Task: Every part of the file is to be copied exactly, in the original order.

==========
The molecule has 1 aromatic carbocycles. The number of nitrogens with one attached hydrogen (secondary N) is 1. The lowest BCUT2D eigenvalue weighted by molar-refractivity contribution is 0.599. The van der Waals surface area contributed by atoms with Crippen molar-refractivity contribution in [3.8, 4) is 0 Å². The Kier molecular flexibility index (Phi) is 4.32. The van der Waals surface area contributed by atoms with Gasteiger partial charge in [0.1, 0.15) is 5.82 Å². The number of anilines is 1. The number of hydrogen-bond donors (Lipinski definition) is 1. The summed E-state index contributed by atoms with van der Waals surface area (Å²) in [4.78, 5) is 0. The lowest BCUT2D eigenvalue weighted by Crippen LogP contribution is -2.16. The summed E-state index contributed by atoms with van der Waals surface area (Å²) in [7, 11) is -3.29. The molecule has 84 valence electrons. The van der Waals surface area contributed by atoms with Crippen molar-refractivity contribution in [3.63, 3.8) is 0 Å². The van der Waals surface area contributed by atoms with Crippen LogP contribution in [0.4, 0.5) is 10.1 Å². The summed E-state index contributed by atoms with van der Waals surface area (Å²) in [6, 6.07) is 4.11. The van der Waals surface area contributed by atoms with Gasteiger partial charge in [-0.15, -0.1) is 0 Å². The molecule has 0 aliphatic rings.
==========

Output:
The molecule has 1 aromatic carbocycles. The number of nitrogens with one attached hydrogen (secondary N) is 1. The lowest BCUT2D eigenvalue weighted by molar-refractivity contribution is 0.599. The van der Waals surface area contributed by atoms with Crippen molar-refractivity contribution in [3.8, 4) is 0 Å². The Kier molecular flexibility index (Phi) is 4.32. The van der Waals surface area contributed by atoms with Gasteiger partial charge in [0.1, 0.15) is 5.82 Å². The number of anilines is 1. The number of hydrogen-bond donors (Lipinski definition) is 1. The summed E-state index contributed by atoms with van der Waals surface area (Å²) in [4.78, 5) is 0. The lowest BCUT2D eigenvalue weighted by Crippen LogP contribution is -2.16. The summed E-state index contributed by atoms with van der Waals surface area (Å²) in [7, 11) is -3.29. The molecule has 84 valence electrons. The van der Waals surface area contributed by atoms with Crippen molar-refractivity contribution in [3.63, 3.8) is 0 Å². The van der Waals surface area contributed by atoms with Crippen LogP contribution in [0.4, 0.5) is 10.1 Å². The summed E-state index contributed by atoms with van der Waals surface area (Å²) in [6, 6.07) is 4.11. The van der Waals surface area contributed by atoms with Gasteiger partial charge in [-0.15, -0.1) is 0 Å². The molecule has 0 aliphatic rings.